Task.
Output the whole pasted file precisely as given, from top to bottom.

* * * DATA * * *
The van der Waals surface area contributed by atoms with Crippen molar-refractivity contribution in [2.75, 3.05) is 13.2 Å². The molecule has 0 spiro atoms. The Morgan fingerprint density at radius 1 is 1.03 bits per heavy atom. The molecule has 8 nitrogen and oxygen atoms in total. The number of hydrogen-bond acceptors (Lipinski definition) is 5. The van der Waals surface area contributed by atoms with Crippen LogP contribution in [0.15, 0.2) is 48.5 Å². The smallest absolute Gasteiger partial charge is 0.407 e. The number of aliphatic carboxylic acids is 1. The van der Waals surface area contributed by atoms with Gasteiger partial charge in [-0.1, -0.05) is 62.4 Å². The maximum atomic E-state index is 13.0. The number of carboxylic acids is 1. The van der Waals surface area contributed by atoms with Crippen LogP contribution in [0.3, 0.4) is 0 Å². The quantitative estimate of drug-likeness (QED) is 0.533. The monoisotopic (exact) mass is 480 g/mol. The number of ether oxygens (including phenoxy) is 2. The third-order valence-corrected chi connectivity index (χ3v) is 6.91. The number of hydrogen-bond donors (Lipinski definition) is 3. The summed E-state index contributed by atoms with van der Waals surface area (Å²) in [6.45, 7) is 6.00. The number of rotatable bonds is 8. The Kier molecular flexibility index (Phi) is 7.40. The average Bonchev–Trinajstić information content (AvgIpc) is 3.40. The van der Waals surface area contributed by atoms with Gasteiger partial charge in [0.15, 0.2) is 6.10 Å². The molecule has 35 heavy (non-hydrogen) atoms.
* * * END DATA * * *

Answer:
The van der Waals surface area contributed by atoms with Crippen molar-refractivity contribution in [2.75, 3.05) is 13.2 Å². The molecule has 0 spiro atoms. The Morgan fingerprint density at radius 1 is 1.03 bits per heavy atom. The molecule has 8 nitrogen and oxygen atoms in total. The number of hydrogen-bond acceptors (Lipinski definition) is 5. The van der Waals surface area contributed by atoms with Crippen LogP contribution in [0.15, 0.2) is 48.5 Å². The smallest absolute Gasteiger partial charge is 0.407 e. The number of aliphatic carboxylic acids is 1. The van der Waals surface area contributed by atoms with Gasteiger partial charge in [-0.1, -0.05) is 62.4 Å². The maximum atomic E-state index is 13.0. The number of carboxylic acids is 1. The van der Waals surface area contributed by atoms with Crippen LogP contribution in [0.3, 0.4) is 0 Å². The quantitative estimate of drug-likeness (QED) is 0.533. The monoisotopic (exact) mass is 480 g/mol. The number of ether oxygens (including phenoxy) is 2. The third-order valence-corrected chi connectivity index (χ3v) is 6.91. The number of hydrogen-bond donors (Lipinski definition) is 3. The summed E-state index contributed by atoms with van der Waals surface area (Å²) in [6.45, 7) is 6.00. The number of rotatable bonds is 8. The Kier molecular flexibility index (Phi) is 7.40. The average Bonchev–Trinajstić information content (AvgIpc) is 3.40. The van der Waals surface area contributed by atoms with Gasteiger partial charge in [0.15, 0.2) is 6.10 Å². The molecule has 35 heavy (non-hydrogen) atoms.